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VMware HA, VMware FT, and OS Clustering

With the release of VMware vSphere 4 earlier this year, VMware officially introduced VMware Fault Tolerance (VMware FT), a new mechanism for providing extremely high levels of availability to virtual machine workloads. As I’ve talked with customers, I’ve noticed a growing number of customers who are unaware of the differences between the types of high availability that VMware provides (in the form of VMware HA and VMware FT) and operating system-level clustering (such as Microsoft Windows Failover Clustering). Although both types of technology are intended to increase availability and reduce downtime, they are very different and offer different types of functionality.

Consider these points:

  • While using VMware HA will protect you against the failure of an ESX/ESXi host, VMware HA won’t—by default—protect you against the failure of the guest operating system. An OS-level cluster, on the other hand, does protect against the failure of the guest operating system. +1 for OS-level clustering.

  • VMware clusters that are using VMware HA can choose to use VM Failure Monitoring and gain some level of protection against the failure of the guest operating system, but you still won’t get protection of the specific application within the guest operating system, unlike an OS-level cluster. +1 for OS-level clustering.

  • These same arguments also apply to VMware FT. VMware FT won’t protect you against guest operating system failure—a crash of the OS in the primary VM generally means a crash of the OS in the secondary VM at the same time—and it won’t protect you against application failure. +1 for OS-level clustering.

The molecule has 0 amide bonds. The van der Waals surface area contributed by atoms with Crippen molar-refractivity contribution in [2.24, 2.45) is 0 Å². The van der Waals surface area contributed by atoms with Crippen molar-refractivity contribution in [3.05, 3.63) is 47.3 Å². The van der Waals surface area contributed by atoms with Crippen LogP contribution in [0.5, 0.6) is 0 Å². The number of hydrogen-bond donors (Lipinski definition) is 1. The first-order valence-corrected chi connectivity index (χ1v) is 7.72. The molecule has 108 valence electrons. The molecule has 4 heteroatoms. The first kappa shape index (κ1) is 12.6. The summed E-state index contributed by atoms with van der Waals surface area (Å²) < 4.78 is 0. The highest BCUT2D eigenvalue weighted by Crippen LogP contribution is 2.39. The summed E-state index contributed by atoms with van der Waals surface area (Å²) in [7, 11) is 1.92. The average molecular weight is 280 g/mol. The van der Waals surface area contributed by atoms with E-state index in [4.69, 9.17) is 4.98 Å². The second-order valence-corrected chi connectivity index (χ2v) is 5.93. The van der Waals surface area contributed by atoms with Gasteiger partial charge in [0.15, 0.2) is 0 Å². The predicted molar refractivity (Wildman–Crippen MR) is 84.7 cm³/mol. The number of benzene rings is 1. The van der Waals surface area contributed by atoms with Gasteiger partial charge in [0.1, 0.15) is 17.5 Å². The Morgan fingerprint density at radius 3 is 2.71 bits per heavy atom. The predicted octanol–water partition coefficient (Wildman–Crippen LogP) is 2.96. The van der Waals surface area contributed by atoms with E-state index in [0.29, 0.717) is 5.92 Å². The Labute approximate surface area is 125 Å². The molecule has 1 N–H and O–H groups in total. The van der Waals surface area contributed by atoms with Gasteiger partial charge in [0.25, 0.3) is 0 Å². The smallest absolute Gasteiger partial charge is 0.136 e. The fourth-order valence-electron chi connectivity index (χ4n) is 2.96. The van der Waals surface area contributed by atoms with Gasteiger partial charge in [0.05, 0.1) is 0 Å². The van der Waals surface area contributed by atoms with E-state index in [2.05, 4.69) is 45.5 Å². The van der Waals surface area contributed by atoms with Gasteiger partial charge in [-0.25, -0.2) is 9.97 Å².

• You can’t failover between systems using VMware HA or VMware FT in order to perform OS upgrades or apply OS patches. +1 for OS-level clustering.

  • Similarly, you can’t failover between systems using VMware HA or VMware FT in order to do a rolling upgrade of the application itself. +1 for OS-level clustering.

  • Of course, the VMware technologies do have some advantages. Both VMware HA and VMware FT are far, far simpler to enable and configure than an OS-level cluster. +1 for VMware.

  • Both VMware HA and VMware FT don’t require any application support in order to protect the VM and its workloads. +1 for VMware.

  • Neither VMware HA nor VMware FT require that you license specific editions of the guest operating system or application in order to be able to use their benefits. +1 for VMware.

  • VMware HA can produce higher levels of utilization within a host cluster than using OS-level clustering. +1 for VMware.

  • VMware FT can provide higher levels of availability than what is available in most OS-level clustering solutions today. +1 for VMware.

This is not a knock against any of technologies listed—VMware HA, VMware FT, or OS-level clustering—but rather an exploration of their advantages, disadvantages, similarities, and differences. Hopefully, this will help readers who might not be as familiar with these products make a more informed decision about which technologies to deploy in their data center. (Hint: You’ll probably need all of them.)

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